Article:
6. The Middle Class. While others attempt to define the middle class by income alone (many see a household income of around $50,000 as qualifying), I define the middle class not by income alone but by purchasing power, benefits and assets owned. What Does It Take To Be Middle Class? (December 5, 2013).

By this definition, the middle class is the cohort between 70% and 90%--households earning $80,000 or more. Even this is problematic, because in high-cost cities $80,000 is not enough to sustain middle-class conventions (owning a home, two vehicles, etc.) while it may be ample in lower-cost regions.

This 20% comprises about 24 million households.

The lower middle class--what I define as having some but not all of the attributes of full middle class membership--is the cohort between 50% and 70%--households earning more than $55,000 annually.

This class also comprises about 20% (24 million) of all households.

If you think this is too restrictive, please read my above analysis of middle class membership. It may change your view of what constitutes middle-class.

7. The Working Poor. Roughly 38 million households have earned income but it is not sufficient to secure the basics of middle class life. Many qualify for social welfare programs such as food stamps and Medicaid.
This class is about 30% of all households.

8. State Dependents. Though often labeled "poor," those with minimal legal employment may be living better than the working poor, due to generous social welfare benefits such as Section 8 (housing), Medicaid (healthcare), child care, food stamps, disability, etc., and black-market sources of cash income. This class is comprised of the bottom 20% of households.

9. Mobile Creatives. This is an emerging class that ranges across many income classifications and thus cannot be described by income alone. Some earn Upper Caste incomes, others are Working Poor. This class is self-employed, free-lance, entrepreneural, sole proprietors with adaptive skills. They may collaborate with other Creatives rather than have employees, and may have part-time jobs.

There are roughly 5.5 million incorporated self-employed people in the U.S.; these tend to be professionals such as attorneys, engineers and physicians. These self-employed are generally members of the Upper Caste.

The Mobile Creatives (which include small farmers, craftspeople, independent programmers, etc.) number around 10 million, or 8% of the workforce. I use the word mobile here not to suggest mobility between physical places (though that is one factor in this class's flexibility) but mobility between sectors and ways of earning income.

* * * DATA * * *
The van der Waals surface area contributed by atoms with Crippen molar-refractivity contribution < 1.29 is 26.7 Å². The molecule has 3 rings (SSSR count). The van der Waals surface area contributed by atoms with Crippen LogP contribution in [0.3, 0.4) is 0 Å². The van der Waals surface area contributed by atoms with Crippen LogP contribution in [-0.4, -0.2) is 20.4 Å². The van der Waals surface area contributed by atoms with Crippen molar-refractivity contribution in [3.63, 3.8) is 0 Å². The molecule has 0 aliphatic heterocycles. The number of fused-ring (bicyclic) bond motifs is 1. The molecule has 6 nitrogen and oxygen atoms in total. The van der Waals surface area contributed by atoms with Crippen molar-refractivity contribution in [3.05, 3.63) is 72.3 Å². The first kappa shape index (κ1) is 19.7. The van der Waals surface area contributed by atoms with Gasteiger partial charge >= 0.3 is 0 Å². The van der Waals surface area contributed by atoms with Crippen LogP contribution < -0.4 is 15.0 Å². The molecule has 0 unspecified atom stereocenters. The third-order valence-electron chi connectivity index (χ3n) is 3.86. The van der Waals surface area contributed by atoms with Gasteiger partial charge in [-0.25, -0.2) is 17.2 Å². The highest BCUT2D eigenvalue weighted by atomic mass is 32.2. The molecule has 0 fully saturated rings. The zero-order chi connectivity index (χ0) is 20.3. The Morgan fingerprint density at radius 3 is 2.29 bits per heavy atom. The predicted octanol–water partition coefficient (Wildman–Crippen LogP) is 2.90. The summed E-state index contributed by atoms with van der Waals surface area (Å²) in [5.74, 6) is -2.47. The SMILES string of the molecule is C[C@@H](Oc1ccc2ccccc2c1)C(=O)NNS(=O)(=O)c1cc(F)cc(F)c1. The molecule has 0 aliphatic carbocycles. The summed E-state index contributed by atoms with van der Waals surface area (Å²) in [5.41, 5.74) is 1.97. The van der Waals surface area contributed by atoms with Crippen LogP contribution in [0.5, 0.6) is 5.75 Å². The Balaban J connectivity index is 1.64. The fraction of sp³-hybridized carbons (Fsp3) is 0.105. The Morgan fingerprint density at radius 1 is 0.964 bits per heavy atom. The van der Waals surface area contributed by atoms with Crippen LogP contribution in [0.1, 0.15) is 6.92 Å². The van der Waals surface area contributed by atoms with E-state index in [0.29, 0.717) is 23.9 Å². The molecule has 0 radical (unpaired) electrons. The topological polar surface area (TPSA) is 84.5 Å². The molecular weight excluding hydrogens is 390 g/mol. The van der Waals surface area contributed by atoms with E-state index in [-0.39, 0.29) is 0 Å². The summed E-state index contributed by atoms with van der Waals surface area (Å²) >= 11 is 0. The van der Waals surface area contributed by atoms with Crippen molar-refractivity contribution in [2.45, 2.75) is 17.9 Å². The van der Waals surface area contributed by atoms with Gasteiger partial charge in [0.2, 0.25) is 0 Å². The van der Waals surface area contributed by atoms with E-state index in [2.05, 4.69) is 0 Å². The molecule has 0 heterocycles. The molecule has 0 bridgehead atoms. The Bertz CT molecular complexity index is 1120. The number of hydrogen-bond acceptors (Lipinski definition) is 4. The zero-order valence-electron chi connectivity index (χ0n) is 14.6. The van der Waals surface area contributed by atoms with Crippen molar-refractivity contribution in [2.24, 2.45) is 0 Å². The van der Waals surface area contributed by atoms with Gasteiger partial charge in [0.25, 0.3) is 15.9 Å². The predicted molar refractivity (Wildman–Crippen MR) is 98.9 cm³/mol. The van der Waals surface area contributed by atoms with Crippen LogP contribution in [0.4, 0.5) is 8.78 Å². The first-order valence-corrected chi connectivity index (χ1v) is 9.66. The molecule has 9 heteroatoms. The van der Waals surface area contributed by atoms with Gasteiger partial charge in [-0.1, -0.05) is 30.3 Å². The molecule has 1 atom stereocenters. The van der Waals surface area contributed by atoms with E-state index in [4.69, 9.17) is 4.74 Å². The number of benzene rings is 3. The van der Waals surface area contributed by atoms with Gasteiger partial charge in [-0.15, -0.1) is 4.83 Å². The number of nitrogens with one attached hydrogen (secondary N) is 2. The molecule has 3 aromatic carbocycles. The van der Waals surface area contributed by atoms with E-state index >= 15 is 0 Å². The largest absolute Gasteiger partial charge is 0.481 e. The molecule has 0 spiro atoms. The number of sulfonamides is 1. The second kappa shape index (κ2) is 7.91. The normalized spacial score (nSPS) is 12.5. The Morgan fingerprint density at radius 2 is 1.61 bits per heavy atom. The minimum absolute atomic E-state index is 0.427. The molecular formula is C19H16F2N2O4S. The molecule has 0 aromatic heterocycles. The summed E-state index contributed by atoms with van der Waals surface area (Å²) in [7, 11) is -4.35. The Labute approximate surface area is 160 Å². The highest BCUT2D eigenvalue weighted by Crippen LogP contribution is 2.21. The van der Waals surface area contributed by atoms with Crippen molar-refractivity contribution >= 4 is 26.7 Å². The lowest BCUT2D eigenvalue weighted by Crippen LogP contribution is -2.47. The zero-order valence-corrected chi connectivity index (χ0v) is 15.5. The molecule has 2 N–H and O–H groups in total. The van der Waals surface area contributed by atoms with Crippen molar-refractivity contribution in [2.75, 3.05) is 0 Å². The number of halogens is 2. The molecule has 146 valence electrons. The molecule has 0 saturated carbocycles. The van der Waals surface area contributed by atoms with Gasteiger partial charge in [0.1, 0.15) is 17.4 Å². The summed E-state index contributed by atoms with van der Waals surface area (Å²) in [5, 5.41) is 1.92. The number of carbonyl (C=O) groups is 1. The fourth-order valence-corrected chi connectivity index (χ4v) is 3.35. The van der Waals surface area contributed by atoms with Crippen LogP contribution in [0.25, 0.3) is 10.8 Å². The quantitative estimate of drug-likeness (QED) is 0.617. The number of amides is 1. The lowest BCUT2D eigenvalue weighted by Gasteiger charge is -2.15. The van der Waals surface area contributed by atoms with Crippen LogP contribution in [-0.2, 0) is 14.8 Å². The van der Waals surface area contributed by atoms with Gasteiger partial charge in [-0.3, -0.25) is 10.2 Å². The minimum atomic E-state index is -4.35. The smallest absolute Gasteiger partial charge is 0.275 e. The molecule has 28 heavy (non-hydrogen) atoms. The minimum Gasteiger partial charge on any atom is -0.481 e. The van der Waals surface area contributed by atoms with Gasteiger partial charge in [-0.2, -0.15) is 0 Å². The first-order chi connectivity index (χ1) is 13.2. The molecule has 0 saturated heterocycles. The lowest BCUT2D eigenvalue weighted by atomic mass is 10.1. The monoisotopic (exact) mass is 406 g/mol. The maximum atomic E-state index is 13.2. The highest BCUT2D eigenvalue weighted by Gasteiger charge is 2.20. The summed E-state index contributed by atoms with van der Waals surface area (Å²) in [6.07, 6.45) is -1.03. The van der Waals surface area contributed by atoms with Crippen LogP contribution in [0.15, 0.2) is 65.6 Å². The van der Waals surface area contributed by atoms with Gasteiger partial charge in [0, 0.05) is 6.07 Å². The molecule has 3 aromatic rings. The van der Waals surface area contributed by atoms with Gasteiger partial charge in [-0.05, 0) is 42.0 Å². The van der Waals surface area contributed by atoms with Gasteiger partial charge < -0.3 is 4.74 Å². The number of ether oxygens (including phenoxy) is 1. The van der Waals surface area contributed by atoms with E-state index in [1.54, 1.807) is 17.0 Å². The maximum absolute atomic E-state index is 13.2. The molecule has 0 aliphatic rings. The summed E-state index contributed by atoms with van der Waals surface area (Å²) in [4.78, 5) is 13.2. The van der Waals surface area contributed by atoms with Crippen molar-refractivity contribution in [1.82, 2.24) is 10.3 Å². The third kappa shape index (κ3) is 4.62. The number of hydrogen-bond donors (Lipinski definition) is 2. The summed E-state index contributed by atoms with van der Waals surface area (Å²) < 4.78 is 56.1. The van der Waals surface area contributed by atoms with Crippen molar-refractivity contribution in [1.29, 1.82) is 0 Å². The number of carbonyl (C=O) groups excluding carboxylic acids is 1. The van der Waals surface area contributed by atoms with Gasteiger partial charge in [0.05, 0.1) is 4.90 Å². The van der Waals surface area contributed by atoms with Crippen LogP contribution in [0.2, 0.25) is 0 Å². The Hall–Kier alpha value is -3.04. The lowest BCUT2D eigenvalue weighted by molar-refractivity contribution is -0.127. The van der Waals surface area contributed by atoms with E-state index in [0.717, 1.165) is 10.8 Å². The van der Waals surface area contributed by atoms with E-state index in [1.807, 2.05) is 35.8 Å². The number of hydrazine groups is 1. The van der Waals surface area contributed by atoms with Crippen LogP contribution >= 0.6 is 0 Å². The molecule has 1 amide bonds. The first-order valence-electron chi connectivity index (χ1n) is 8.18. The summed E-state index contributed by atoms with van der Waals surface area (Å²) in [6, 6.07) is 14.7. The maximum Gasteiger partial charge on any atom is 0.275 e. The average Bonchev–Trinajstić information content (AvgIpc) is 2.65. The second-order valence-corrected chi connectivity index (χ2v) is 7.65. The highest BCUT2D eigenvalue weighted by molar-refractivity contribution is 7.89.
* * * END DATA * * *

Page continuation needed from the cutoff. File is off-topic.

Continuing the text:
Members of this class might take a short-term paying gig if the pay and circumstance is attractive, and then return to self-employment. They tend to foster multiple income streams and in general operate by the principle trust the network, not the corporation or the state.

Some members of this class joined the cohort involuntarily, as the result of layoffs; others pursue this livelihood for its freedom, flexibility (important to parents of young children or those caring for elderly parents) and potential for self-expression.

This is the "wild card" class that falls outside all conventional class/income hierarchies. It includes those seeking outlier wealth and those who have chosen voluntary poverty.

Though this class wields little conventional financial or political power, it has a potentially large leadership role in social and technical innovations. This is the 4% Pareto Distribution that can exert outsized influence on the 64%.

The other eight classes are hidebound by conventions, neofeudal and neocolonial arrangements and a variety of false choices and illusions of choice, including democracy itself.

I will end this examination of the Nine Classes of America with this question: which class is having more fun? Your answer may say more about your aspirations and worldview than the class hierarchy itself.



Want to give an enduringly practical graduation gift? Then give my new book Get a Job, Build a Real Career and Defy a Bewildering Economy, a mere $9.95 for the Kindle ebook edition and $17.76 for the print edition.



Join me on May 2 for the Sonoma Wine Country Conference: Investment Ideas Hidden In Plain Sight: great speakers, good cause (benefits Autism Society of America):